Fixer Upper

fixer upper

Fixer uppers are similar to the ugly duckling but require more work. While the ugly duckling is a property in good shape but that looks bad, the fixer upper is in worse shape and require structural work, not just a quick face lift. The fixer upper is usually a good buy. You will however have to invest more time and more money in it than you would in an ugly duckling property. You will therefore need to get it at a better price to be able to make a nice profit.

When you are looking at a fixer upper you will need to do a detailed inspection of the house and make a note of everything that need to be fixed. You will then need to calculate how much those repairs will cost and how long they will take. This will tell you how much you can pay for the property and how much you can make when you sell the property. You should make sure you have at least a 10 -20% profit margin before you decide to purchase a house.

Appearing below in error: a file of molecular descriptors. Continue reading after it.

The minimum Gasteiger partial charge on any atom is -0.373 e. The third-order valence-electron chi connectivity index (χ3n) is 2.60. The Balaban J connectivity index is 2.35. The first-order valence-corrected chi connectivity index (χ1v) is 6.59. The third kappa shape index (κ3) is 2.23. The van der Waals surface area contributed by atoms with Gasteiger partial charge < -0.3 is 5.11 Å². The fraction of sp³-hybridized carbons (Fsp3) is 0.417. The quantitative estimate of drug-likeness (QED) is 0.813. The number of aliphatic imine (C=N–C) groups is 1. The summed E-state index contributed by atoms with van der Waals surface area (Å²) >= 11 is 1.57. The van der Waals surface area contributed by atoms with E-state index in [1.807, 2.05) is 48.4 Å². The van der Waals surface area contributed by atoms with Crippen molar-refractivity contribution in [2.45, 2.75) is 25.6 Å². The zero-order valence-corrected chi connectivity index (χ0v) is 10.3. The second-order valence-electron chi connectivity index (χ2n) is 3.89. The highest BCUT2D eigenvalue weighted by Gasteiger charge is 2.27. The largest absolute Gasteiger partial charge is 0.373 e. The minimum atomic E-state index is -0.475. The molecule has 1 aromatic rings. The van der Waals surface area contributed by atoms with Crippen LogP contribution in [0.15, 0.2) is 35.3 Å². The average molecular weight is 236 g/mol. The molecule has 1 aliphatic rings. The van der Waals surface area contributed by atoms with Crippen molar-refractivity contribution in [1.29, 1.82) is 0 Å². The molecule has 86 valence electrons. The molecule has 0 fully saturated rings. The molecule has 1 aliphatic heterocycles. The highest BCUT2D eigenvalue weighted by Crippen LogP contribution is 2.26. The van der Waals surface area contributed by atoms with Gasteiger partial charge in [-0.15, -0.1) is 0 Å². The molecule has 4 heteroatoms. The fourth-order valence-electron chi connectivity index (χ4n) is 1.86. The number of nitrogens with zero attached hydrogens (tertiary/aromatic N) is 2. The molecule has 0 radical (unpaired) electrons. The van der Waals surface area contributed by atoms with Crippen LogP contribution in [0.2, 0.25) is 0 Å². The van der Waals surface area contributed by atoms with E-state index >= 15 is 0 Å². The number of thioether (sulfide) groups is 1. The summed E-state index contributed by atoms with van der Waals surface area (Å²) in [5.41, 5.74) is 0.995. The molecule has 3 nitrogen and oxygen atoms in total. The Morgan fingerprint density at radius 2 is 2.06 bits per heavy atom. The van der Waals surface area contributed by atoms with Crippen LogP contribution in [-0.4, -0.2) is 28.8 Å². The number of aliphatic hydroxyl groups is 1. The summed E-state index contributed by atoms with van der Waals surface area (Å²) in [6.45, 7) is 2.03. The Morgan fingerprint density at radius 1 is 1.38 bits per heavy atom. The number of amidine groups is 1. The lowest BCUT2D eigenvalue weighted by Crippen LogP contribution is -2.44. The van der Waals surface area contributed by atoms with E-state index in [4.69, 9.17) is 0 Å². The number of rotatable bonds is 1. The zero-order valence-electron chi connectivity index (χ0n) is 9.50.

fixer uppFixer uppers are most suitable for investors that has a team that can work on them. They are less suitable for investors that like to do all the work themselves. This is due to the fact that it can take a long time to finish the property eating into the possible profits. Each day that you hold a property  it cost you money in Mortgages, electricity, waste management and so on. You want to get the property ready to be rented or sold as quickly as possibly.

Fixer uppers can be a lot of work but can also earn you a lot of money. They make good flips but sometimes require a large investment to realize the hidden potential. Make sure that you have enough money to finish the project before you purchase a fixer upper. It doesn’t matter how much potential a property has if you cant afford to finish it. Only invest in properties you know you can finish in a timely fashion.

Fixer uppers are also good investments for investors that are looking for income properties. They are a god way to add new properties to your portfolio at a good price. They will require a lot of work before they can be rented. Investors who wants to avoid large renovations should avoid fixer uppers and instead buy more finished properties.